Announcement

PHILADELPHIA – The American Society of Hematology (ASH) has awarded Nancy Speck, PhD, a professor of Cell and Developmental Biology in the Perelman School of Medicine at the University of Pennsylvania, the 2015 Henry M. Stratton Medal for Basic Science for her “seminal contributions in the area of hematology research.”

Speck is also associate director of Penn’s Institute for Regenerative Medicine, and co-leads the Hematologic Malignancies Program at Penn’s Abramson Cancer Center and is an investigator at the Abramson Family Cancer Research Institute.

“I’m very grateful to ASH for bestowing this huge honor on me,” Speck said. “However this recognition also belongs to all of the wonderful students and postdocs I’ve had the privilege to work with during my career.”

“Over the course of her more than 30-year career, Dr. Speck has made key contributions to the understanding of developmental hematopoiesis (the production of blood cells) as well as the translation of these findings into leukemogenesis (the development of leukemia). Her contributions to the field include the identification of proteins Runx1 and CBFβ, mutations of which are frequently found in leukemia. Dr. Speck’s careful biochemical and molecular characterization of these factors – both before and after linking them to leukemia – has enabled rapid progress in the understanding of their role in normal and malignant hematopoiesis,” according to the ASH news release. “Beyond her contributions to basic science, Dr. Speck is well-known for her commitment to the hematology community and to the career development of young investigators.”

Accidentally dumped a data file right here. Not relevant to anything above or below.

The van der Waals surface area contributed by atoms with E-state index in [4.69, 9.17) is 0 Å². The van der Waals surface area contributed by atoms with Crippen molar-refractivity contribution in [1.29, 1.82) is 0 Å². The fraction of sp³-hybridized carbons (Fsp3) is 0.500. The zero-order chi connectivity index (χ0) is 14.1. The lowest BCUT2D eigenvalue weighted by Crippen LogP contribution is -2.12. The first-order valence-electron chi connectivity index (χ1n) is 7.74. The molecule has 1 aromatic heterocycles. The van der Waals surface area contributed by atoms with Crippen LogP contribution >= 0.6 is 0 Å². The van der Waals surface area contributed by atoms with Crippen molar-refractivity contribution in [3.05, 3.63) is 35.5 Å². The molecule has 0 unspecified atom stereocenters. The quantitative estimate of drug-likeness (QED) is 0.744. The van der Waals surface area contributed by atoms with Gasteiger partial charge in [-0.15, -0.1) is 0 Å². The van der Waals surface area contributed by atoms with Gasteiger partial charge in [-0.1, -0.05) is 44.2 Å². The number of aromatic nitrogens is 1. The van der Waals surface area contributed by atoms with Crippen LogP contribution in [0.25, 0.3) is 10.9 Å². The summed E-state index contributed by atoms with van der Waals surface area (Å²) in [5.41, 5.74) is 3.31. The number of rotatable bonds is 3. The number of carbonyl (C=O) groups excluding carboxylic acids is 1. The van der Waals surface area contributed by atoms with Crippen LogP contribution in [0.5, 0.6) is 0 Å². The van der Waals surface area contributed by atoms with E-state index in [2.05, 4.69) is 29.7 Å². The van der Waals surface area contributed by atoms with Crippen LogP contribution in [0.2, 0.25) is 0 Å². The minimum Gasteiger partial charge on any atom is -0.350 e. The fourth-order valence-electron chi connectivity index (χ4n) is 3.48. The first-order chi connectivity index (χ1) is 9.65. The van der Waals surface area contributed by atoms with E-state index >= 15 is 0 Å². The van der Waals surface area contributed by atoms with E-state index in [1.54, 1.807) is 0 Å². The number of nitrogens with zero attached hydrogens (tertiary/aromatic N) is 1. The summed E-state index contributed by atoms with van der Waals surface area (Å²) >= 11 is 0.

Speck earned her PhD in biochemistry from Northwestern University in 1983 and completed postdoctoral research fellowships in retroviral pathogenesis (viruses whose genes are encoded in RNA instead of DNA) and eukaryotic gene regulation at the Whitehead Institute for Biomedical Research in Cambridge and at the Massachusetts Institute of Technology. In 1989 she started her own laboratory at Dartmouth Medical School, where she was a professor of Biochemistry and held the James J. Carroll Chair of Oncology. She joined Pennsylvania in 2008.